And that brings us to our last point. So no cold turkey, do not suddenly stop taking your medication. This can be extremely dangerous, even fatal, please seek advice before stopping.

Gem 14:48 

Mhmmm. Mhmm. 

Calista 14:49 

So those were all three points.

Gem 14:51 


Calista 14:52

Yeah so that's the history of the song.

Gem 14:53

Nice, nice, nice.

Calista 14:54 

So I'm super excited to introduce our first lovely guest for this episode. We've already spoken about her, but the lovely Melanie Davis from The REST Project who we worked with on the Prescription Dream and Benzo Belle projects. So we're going to talk to Mel about all the things we were just talking about and she's fab.

(Music [Benzo Belle] - Oooh, nice day...I can be anything for you baby...)

Melanie 15:35 

Hi, Calista.

Calista 15:36 

Hi. How are you doing?

Melanie 15:39 

Very well. How are you?

Calista 15:41

I'm really well, thank you. Thank you so much for talking to us today. So Mel, could you tell us a little bit about The REST service and what does REST stand for first of all?

Melanie 15:51 

Okay. So REST stands for Recovery, Experience, Sleeping Tablets and Tranquilisers. So that means it's for anybody who has any difficulty with benzodiazepines. So that would be drugs like Valium, sleeping pills also, so drugs that are prescribed for anxiety and insomnia predominantly, and we've been operating since 1988. And as you quite rightly said, we provided at Mind In Camden. I've been working in this field of social care for 27 years and then last year we transferred to Change, Grow, Live, which is now where we're based, but with a very similar remit. So we're definitely here to serve anybody who has any issues with difficulties with benzodiazepines, which as you know are prescribed medications.

Calista 16:43

So if people are having problems with benzodiazepines, what kind of services does REST offer?

Melanie 16:49

Right. Well, it's very much tailored to the individual really and it goes into every aspect that somebody might need. So there is predominantly an advocacy side of it because some people may need a prescription or they may be being tapered rather too rapidly or come off suddenly. So we would be involved with their medical professionals, to arrange that side of things for them, beyond that there's a whole psychosocial element. So that would include a weekly support group which is very very popular, counselling, formalised counselling and advice and information sessions from myself, usually around how to do a successful taper. So what the pathway might look like for somebody is we might have somebody who's a young, taking the drugs illicitly, they try and stop, they find that very difficult to do and that's the point they'd contact us. We would get involved in the support. Or it could be somebody who's gone to the GP, was prescribed them in good faith because they thought they needed them and then found that they had terrible side effects, terrible withdrawals when they tried to come off. So it could be anything, it can happen to anyone. It could be a whole range of situations that we would get involved with.

Calista 18:13

This is a really, really good point and it's something that I hadn't really thought about I guess before we did the project together. I think I was always kind of just under the impression, well if the doctor gave me this medication, then it will surely be completely safe and fine. And I hadn't really thought about, you know, the side effects that maybe we might not realise are being caused by prescription drugs and also the importance of stopping, taking them. And as you said, tapering off, which can sometimes be missed and people can suffer withdrawals when they stopped taking prescription medications and might not even realise that's what's happening.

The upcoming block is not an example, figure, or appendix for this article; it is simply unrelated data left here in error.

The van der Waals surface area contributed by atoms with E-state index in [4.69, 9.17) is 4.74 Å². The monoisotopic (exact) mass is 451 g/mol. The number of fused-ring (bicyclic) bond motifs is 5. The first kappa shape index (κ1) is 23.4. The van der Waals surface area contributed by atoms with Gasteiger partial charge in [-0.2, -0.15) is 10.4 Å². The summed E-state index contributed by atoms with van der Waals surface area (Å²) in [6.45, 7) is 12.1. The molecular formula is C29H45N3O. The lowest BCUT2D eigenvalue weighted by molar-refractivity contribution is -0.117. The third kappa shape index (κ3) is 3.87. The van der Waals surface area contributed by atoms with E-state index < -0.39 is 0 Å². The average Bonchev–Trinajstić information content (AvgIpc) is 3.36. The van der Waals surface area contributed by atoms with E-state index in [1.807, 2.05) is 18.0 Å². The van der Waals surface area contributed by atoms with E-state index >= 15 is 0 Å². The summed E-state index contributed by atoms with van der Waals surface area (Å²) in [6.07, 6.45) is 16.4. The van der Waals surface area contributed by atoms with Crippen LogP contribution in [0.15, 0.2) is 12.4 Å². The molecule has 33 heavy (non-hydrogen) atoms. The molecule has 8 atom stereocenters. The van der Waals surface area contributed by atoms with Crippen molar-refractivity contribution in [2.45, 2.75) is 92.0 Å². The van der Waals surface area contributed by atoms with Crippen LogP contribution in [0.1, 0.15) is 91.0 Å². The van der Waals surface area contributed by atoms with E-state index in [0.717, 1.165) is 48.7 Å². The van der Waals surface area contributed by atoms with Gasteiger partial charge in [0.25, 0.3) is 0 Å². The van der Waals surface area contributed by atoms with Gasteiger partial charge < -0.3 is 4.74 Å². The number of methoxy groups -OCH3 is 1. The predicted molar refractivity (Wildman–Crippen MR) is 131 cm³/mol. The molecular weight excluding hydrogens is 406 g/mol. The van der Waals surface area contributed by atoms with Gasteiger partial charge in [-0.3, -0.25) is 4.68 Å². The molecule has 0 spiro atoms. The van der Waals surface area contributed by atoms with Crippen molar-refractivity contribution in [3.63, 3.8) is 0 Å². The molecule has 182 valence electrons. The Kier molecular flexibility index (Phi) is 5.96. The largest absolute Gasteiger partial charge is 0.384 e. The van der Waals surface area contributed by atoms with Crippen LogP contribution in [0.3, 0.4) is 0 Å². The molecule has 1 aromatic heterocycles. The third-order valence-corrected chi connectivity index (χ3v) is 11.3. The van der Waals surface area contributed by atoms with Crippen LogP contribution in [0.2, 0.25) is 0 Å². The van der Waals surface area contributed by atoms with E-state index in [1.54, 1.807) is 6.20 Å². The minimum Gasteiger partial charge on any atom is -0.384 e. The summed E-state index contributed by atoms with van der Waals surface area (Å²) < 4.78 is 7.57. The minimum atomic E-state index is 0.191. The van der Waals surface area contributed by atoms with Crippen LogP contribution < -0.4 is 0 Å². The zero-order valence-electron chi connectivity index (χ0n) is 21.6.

Melanie 19:02

Well, that's exactly right Calista and obviously there's a lot of misinformation around and this could be from someone who hasn't taken the medication, someone who has, even the medical professional themselves because, in a lot of people's minds, there's only difficulty with a drug when it's an illicit substance.

Calista 19:24 

That's it, when it's illegal.

Melanie 19:28

You know, if you had sort of rats in a lab and you gave them the substance, they don't know whether it's illicit or not, the effects would be the same. Obviously, if the stuff is taken as prescribed you'd hope it would be in a safer context. Obviously it would be more ideally monitored, but however, it still can have a negative effect and this is what is hard for people to understand. To come off benzodiazepines suddenly you can have a seizure and die. So some people will, you know, try and support a loved one will recommend someone just suddenly stop taking the drug or a counsellor will say, "well you don't need them", but obviously that can be quite medically inadvisable and dangerous. So, yeah, it's a complicated situation too at first once it's occurred.

Calista 20:14 

So it's really just about raising awareness and talking about these things. So maybe someone could look up the potential side effects. It sounds so simple, but I probably wouldn't have done that before if I was given something by the doctor, I probably wouldn't have looked up the drug and, you know, seen what the potential side effects, I would have just taken it without thinking about it. So just kind of normalising the idea of research and thinking about what we're taking.

Melanie 20:46